10 INVESTMENT ADVISOR JANUARY/FEBRUARY 2020 | ThinkAdvisor.com
Job to Be Done? Innovation!
As part of a recent chat with my supervisor, I men- tioned that I had done an MBA about 15 years ago. “How was it?” she asked. “Very rewarding,” I replied.
The MBA helped me better focus my energy and skills on a
daily basis while keeping long-term objectives in mind.
I also learned a lot about SWOT analysis (strengths,
weaknesses, opportunities and threats) and — more impor-
tant — about disruptive innovation and the “job(s) to be done”
This is a question that the 15
women profiled in this month’s
cover story certainly know how
to answer — as many have led or
helped out powerful new products,
services and processes over the
past year or so. But let’s reframe
the question, as I try to do each day,
and ask: “What innovative job am I
being paid to do?”
For the 15 Top Women in
Wealth Tech of 2020, the job to be done is about leadership,
integrating resources and so much more. It’s also about rede-
fining and reshaping the rapidly changing industry and their
role within it.
“My background wasn’t in technology specifically — it was
finance and marketing, so I never envisioned myself working
for a Wealth Tech company,” said Andina Anderson, executive
managing director of Envestnet | Tamarac. “Technological
innovation has brought all areas of financial services closer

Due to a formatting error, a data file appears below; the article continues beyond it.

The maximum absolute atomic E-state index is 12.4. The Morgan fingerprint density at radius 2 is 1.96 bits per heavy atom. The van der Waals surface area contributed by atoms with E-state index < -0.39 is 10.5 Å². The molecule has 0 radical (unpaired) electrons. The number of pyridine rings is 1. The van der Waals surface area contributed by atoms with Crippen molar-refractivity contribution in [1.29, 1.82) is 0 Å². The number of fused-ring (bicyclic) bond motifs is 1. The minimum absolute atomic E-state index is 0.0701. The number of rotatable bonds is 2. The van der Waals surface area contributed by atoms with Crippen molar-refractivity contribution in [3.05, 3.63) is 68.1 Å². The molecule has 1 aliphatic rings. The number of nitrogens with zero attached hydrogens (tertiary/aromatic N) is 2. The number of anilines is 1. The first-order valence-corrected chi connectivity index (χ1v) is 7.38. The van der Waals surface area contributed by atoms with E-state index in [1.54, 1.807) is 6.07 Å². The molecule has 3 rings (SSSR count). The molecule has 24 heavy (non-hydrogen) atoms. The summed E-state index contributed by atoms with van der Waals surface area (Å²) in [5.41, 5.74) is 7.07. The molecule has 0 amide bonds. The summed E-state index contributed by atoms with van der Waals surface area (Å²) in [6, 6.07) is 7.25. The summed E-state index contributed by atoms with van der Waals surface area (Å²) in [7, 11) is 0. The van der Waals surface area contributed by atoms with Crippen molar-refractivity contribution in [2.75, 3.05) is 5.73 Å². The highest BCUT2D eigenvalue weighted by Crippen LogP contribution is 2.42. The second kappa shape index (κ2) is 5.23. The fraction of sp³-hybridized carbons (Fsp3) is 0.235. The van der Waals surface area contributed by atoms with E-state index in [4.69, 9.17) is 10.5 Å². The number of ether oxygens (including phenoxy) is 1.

together, so everything we learn and do can be applied to many
parts of the industry.”
While many women featured in the cover story urge others
to redefine themselves and their careers in light of technology,
Mark Tibegien — CEO of BNY Mellon’s Pershing Advisory
Solutions and a monthly columnist — urges advisors to “define
their optimal client and build a business around that persona,
while gaining a technical specialty along with an industry spe-
cialty, and ‘get famous in both,’” writes Tim Welsh, who heard
Mark speak recently at the 2019 MarketCounsel Summit and
summarizes the event in Industry Insights.
Someone famous in multiple areas was David Tittsworth,
66, the late president and CEO of the Investment Adviser
An accomplished pianist and
performer, he helped grow the IAA
to a group with more than 650
member firms managing over $25 trillion. “Sad to mark the
passing too soon of such a highly respected and valued colleague. Be at peace, David, you ran a good race. And you will
be missed,” said Paul Schott Stevens, president and CEO of the
Investment Company Institute, in a LinkedIn post.
Such achievements speak to the “job” many of us define for
ourselves over the course of a career and a lifetime. Hopefully
we can successfully complete it, regardless of the timeframe
we are given.
For the 15 Top Women in
Wealth Tech of 2020, the job
to be done is about leadership,
integrating resources and so
much more. It’s also about
redefining and reshaping the
rapidly changing industry
and their role within it.
By Janet Levaux